Zeke Flatten doesn’t dispute that he was operating in a legally gray area when he headed south from Humboldt County on December 5 in a rental car carrying three pounds of marijuana in a cardboard box. He said he planned to use part of the pounds while developing a TV pilot in his work as an independent film producer and use the rest in the research and development of cannabis products. But the plans for working on CBD dog treats and unique packaging for cannabis flower were put on hold along with his TV pilot when he was pulled over by an unmarked Police Interceptor just south of Hopland near the Mendocino/Sonoma County border. There, he says, his pounds were stolen by corrupt law enforcement.
When Flatten woke up after 9 a.m. in the small town of Garberville in Southern Humboldt that morning in December, he didn’t know that soon he would be accusing the then Hopland Tribal Chief of Police, Steve Hobb, of theft, corruption, and civil rights violations. He only knew he was running late because he had slept in.
“I had been traveling for almost a month straight on different projects,” he explained. “Since Thanksgiving, I had very little sleep…I grabbed food to go…I was out of town by 10.”
In Hopland, Flatten stopped for fuel. “I was already familiar with the gas station,” he said. “I went inside to buy some water, but they didn’t have the kind I wanted.” Flatten said he talked to the clerk whom he recognized from earlier stops, then stepped into his car and drove south on Hwy 101.
“I was traveling slightly a bit slower than the traffic to the left of me when I spotted an unmarked police car stopped alongside the road,” Flatten said. “I wasn’t really concerned. I was following the driving laws. I know I was in a gray area [legally]. But…my mindset is not that I’m trafficking drugs.”
He said he was alert but not very concerned “even when they pulled out behind me and the lights were activated.” The lights were on the grill and “somewhere higher but not on the roof.” He said he thought, “It was kind of odd at the time that they took…after me. I didn’t know what I was getting pulled over for.”
Flatten described turning into a pull out just past a landmark locally known as Squaw Rock. “I must have felt a little agitated [because] I smacked the button on the radio to turn it off,” he admitted ruefully.
But, still, “I thought it was going to be simple,” he said.
A man dressed as an officer in a green uniform approached on the side away from traffic, Flatten described. He calls him Officer 1 but later, he identified him with “almost certainty” from photographs online as the Hopland Tribal Police Chief Steve Hobb. “When he leaned in the passenger side window…he had a grin or smirk,” described Flatten.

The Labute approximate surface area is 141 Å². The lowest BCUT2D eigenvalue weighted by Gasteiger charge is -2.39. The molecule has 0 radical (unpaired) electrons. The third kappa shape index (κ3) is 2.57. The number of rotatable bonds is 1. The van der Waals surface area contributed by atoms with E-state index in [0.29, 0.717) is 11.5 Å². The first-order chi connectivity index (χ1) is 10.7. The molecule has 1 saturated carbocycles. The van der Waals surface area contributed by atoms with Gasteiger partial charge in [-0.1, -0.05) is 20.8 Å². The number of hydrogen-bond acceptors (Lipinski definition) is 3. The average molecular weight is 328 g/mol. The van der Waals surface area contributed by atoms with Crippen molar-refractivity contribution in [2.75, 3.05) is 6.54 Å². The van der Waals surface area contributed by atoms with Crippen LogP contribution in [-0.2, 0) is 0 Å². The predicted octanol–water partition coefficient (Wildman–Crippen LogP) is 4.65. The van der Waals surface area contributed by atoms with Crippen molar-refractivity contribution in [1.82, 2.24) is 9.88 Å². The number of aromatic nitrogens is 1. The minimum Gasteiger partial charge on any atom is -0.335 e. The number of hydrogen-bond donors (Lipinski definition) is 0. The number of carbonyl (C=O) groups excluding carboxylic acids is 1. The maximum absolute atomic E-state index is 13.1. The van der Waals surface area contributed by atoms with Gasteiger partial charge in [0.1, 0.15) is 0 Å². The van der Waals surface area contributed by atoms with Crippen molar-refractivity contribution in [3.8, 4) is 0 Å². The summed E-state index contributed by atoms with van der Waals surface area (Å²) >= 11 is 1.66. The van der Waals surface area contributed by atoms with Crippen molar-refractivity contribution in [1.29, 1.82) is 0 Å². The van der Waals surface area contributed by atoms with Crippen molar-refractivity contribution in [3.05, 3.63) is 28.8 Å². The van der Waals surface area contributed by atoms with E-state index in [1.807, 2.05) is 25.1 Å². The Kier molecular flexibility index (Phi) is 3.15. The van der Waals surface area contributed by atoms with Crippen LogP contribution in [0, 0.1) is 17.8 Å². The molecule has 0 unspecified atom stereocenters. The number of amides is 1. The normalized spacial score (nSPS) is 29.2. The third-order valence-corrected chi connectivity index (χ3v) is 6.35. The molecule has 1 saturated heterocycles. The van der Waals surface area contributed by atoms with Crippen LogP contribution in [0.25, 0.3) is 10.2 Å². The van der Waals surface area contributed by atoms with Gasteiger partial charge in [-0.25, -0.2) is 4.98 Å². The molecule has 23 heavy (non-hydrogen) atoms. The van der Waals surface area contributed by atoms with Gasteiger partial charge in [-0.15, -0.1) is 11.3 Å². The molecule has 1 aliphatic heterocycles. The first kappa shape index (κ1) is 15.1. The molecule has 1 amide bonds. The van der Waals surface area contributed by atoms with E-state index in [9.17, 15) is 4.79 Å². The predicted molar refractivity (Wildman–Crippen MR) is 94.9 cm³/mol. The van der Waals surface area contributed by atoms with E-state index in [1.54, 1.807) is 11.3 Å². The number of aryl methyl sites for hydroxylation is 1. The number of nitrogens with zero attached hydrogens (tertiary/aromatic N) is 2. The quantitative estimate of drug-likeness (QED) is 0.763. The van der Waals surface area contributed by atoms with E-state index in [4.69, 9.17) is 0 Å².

Officer 1 asked questions about who he was and where he was going but never identified himself, according to Flatten. Another man, whom Flatten calls Officer 2, stood at the rear of the vehicle. Eventually, Flatten said Officer 1 asked him, “Will you step out of the car?” The man said he wanted to see his license and registration.
“Something about the way he was talking to me set not chills but a tingle all over me,” said Flatten who said he was beginning to believe this was not a legitimate traffic stop. “There was a definite shift in his tone. I knew at that point there was something wrong.” He later described why he believed this was not a legally conducted stop in a document he sent to the FBI, the California Attorney General’s Office, the Mendocino Sheriff’s Department, the District Attorney’s Office, and the Grand Jury. He wrote,
I knew I wasn’t speeding and although [O]fficer 1’s techniques appeared official, his procedures did not. He did not disclose his name or department …I started to take notice that both uniforms had no patches, no badges, or no name tags. They were both wearing green…uniforms with black raid vests that displayed “POLICE” insignias on front and back, and [O]fficer 2 had a green cap with the muted U.S. flag on the side of the cap.
Flatten said he thought the men were pretending to be officers but were actually criminals and he worried that his life might be in danger. “For probably the first 30 seconds I wondered, ‘Do I need to break out and run on foot,’” he explained. “I knew it wasn’t right. There was not any kind of identification.”
But then he saw something that he said reassured him. “…I saw their license [plate] was California Exempt,” he explained. “I felt relief. These are cops.”
He said he could tell the plate was authentic. “I never once doubted the plate,” he said. “I knew that it was real. It wasn’t paper. It wasn’t cardboard. It had screws…It was on a police [type] car…I think my nervousness or anxiety decreased when I knew that at least one of them was a legitimate cop.”
Having been an undercover investigator in Texas for several years when he was in his twenties, Flatten said he instinctively trusts law enforcement and believed that at the worse he was facing paying an attorney because he was operating in a legal gray area.
Flatten handed Officer 1 his rental agreement and his license. The first officer then handed them to Officer 2.